The MRC kicked off the second phase of its three-part Facebook audit at the beginning of August: an assessment of the quality of Facebook and Instagram viewability metrics as reported by viewability partners like Moat, Integral Ad Science, comScore and DoubleVerify.
Specifically, the MRC is examining if Facebook’s API accurately transmits what’s happening on Facebook to the third-party measurers that process that data and report the metrics.
The MRC wants to see if Facebook maintains the API over time and ensures that it transmits enough data for the third-party measurer to consistently calculate metrics.
Also under the MRC microscope as part of this phase is an appraisal of how the third parties are ingesting the data that comes through the feed from Facebook to make sure they’re properly capturing and processing it.
Auditing the data feed and flow between Facebook and its viewability partners is necessary because Facebook plays by its own rules, as do Google and the other walled gardens.
With most audits, the MRC simply assesses the tags on a digital platform. For the walled gardens, et al., the MRC needs a workaround.
“The audits of large digital platforms are a bit different,” said George Ivie, CEO and executive director of the MRC. “The primary reason for that is because they don’t allow tagging assets to be placed on their pages or in their apps – that’s why we’re auditing the API and the external vendors, so we’re not just relying on Facebook internals to do all this.”
Facebook orignally committed to the audit in February. Google is also going through the process, though its audits are happening concurrently.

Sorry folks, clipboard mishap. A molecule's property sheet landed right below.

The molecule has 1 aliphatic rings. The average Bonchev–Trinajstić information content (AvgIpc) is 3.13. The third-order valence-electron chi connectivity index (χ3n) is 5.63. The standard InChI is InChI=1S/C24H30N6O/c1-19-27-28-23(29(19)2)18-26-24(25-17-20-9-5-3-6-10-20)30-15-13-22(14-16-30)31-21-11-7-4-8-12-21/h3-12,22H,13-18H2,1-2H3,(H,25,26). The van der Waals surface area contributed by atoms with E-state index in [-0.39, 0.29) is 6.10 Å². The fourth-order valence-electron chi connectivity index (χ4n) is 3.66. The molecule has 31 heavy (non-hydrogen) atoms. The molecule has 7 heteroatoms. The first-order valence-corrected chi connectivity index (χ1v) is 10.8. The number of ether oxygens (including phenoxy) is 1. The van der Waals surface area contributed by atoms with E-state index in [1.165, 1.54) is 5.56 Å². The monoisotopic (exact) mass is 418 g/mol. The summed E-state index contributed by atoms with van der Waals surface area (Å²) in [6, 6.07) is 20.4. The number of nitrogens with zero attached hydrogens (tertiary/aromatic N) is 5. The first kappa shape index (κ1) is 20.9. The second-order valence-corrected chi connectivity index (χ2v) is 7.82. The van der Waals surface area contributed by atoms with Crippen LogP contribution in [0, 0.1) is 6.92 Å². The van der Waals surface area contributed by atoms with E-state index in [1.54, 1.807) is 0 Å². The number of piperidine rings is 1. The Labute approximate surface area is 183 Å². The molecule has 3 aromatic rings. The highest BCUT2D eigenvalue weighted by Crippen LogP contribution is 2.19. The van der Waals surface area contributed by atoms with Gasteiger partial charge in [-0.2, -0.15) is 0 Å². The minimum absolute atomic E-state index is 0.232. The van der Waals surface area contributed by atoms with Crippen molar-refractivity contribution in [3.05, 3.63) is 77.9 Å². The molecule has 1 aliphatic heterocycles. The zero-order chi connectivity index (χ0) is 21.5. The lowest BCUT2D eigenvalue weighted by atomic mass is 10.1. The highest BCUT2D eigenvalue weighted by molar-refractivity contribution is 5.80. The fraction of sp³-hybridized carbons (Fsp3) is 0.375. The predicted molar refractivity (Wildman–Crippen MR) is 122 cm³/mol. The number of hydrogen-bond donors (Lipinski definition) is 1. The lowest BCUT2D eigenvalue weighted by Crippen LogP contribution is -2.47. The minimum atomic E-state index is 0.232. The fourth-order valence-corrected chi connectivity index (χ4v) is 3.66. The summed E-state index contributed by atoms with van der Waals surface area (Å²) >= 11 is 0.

The first phase of Facebook’s audit, which is still in progress, is an analysis of its served ad impressions. This phase is technically the resumption of an audit that was previously underway and had been paused at Facebook’s request in mid-2016.
The third phase, if Facebook agrees to it, will audit its viewable video impressions to determine how they stack up against the MRC standard for video of at least 50% of pixels in view for a minimum of two continuous seconds. This phase hasn’t been initiated yet and there’s no formal agreement in place between Facebook and the MRC about when it would begin.
But even once all of the viewability audits are complete, there’s still another wrinkle that needs to be ironed out: deduplication.
Advertisers don’t just want to know if someone saw their ads, they want to do cross-platform measurement, including on Facebook, and they want to know reach and frequency across platforms.
Walled gardens toss up a roadblock in front of that calculation because they’re siloed, Ivie said. If an advertiser runs a campaign on ESPN and Facebook, for example, it’s impossible to know if the person who saw the ad on ESPN’s site is the same person viewing that ad in the Facebook news feed.
To handle that, the MRC is in early talks with the platforms about enabling audience measurement across platforms through products like Nielsen’s Digital Ad Ratings or comScore’s validated Campaign Essentials.
“Advertisers want to know how many times someone saw their ad, if it’s a unique person and how often that person saw it,” Ivie said. “Nielsen and comScore can measure audiences for campaigns with actual demographic characteristics. If they were enabled across the platforms, though, they’d also be able to say which people are additive and unique.”